President Barack Obama’s announcement that he was opening up portions of the Atlantic Coast and Gulf of Mexico to new oil lease sales, while allowing none along the Pacific Coast, drew mixed reviews from Santa Barbara politicos and activists. Linda Krop of the Environmental Defense Center released a statement saying that she and other environmentalists were pleased by the news that Obama had effectively revoked plans adopted under the previous administration of former President George W. Bush to open portions of the California coast to new oil leasing.
“We are thrilled that the Federal Government has decided to protect the California Coast against new oil drilling,” she said. Krop stressed that the decision will not have any impact on existing oil leases. Congressmember Lois Capps praised Obama for making “the right decision,” arguing that the amount of oil off the coast is not sufficient to justify the risk involved.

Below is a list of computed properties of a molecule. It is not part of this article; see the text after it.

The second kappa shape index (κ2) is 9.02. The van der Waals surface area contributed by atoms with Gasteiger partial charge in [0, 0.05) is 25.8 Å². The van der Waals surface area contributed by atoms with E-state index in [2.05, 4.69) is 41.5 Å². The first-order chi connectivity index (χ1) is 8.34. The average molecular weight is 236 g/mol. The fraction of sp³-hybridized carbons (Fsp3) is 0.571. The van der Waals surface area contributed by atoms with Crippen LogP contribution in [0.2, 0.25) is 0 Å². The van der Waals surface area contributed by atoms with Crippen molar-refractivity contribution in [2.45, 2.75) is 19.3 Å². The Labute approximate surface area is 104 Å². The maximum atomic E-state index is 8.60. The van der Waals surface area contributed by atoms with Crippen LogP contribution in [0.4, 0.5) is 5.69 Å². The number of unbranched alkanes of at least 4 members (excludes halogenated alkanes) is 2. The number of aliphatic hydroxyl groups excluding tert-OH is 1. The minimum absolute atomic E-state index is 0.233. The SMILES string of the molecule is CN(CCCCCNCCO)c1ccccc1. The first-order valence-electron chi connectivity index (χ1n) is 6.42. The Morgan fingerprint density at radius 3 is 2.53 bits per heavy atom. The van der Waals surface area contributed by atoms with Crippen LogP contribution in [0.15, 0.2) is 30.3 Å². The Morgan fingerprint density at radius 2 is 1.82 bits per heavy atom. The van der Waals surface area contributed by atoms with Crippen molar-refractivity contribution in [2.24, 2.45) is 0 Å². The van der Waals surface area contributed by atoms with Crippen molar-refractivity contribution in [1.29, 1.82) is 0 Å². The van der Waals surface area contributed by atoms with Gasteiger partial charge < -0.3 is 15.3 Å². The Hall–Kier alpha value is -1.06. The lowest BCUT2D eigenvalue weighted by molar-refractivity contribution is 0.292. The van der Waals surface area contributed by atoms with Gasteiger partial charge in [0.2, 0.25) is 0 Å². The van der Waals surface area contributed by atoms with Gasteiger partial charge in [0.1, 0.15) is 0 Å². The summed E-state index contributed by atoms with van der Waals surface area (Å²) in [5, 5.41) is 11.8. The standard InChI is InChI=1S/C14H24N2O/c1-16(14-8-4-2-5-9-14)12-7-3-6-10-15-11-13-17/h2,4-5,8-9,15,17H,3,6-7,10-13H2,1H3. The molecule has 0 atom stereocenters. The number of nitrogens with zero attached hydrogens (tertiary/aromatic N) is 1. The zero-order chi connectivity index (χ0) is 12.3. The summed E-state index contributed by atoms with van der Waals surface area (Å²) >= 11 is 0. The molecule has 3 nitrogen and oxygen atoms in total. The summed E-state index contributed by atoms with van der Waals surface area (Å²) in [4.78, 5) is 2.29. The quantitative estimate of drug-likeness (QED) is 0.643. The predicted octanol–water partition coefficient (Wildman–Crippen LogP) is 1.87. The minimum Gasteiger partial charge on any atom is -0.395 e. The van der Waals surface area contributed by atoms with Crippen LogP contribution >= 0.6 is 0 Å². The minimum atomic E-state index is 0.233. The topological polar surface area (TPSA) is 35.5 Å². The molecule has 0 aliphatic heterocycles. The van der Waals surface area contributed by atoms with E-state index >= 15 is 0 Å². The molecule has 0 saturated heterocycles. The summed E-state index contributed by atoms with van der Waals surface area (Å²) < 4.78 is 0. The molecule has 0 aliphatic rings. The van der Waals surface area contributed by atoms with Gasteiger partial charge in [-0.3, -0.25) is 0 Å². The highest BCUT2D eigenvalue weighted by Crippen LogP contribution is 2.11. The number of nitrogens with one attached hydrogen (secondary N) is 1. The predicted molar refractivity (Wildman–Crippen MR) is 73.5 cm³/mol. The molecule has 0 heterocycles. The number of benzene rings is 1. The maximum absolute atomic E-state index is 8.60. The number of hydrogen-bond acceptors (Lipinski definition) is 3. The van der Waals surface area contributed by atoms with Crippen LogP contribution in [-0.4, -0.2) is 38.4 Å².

But Dave Davis, executive director for the Community Environmental Council, was more glum in his outlook. He stated the decision to open up new areas to oil leasing off the Atlantic Coast and some places off the coast of Alaska — as well as the intensification of leasing in the Gulf Coast — constituted a move “in exactly the wrong direction.” Davis contended that the Obama administration should have focused its efforts on pursuing new energy sources instead. Besides, the amount of oil believed to be available in all the new territories combined was negligible when compared to the United States’ petro-chemical appetite.
According to geologic reports — some 30 years old — the new lease areas are capable of providing enough oil to satisfy the nation’s demand for three years. Typically, the time required to transition from an oil lease sale to actual production is many years. Any revenues, royalties, jobs, and energy independence associated with prospective new lease sales are likewise many years away. Others were upset with the president’s decision, but for opposite reasons. Joe Armendariz, a Carpinteria city councilmember who runs the Santa Barbara Industrial Association, said he thought the sale was a good idea, but lamented the fact that California was not included.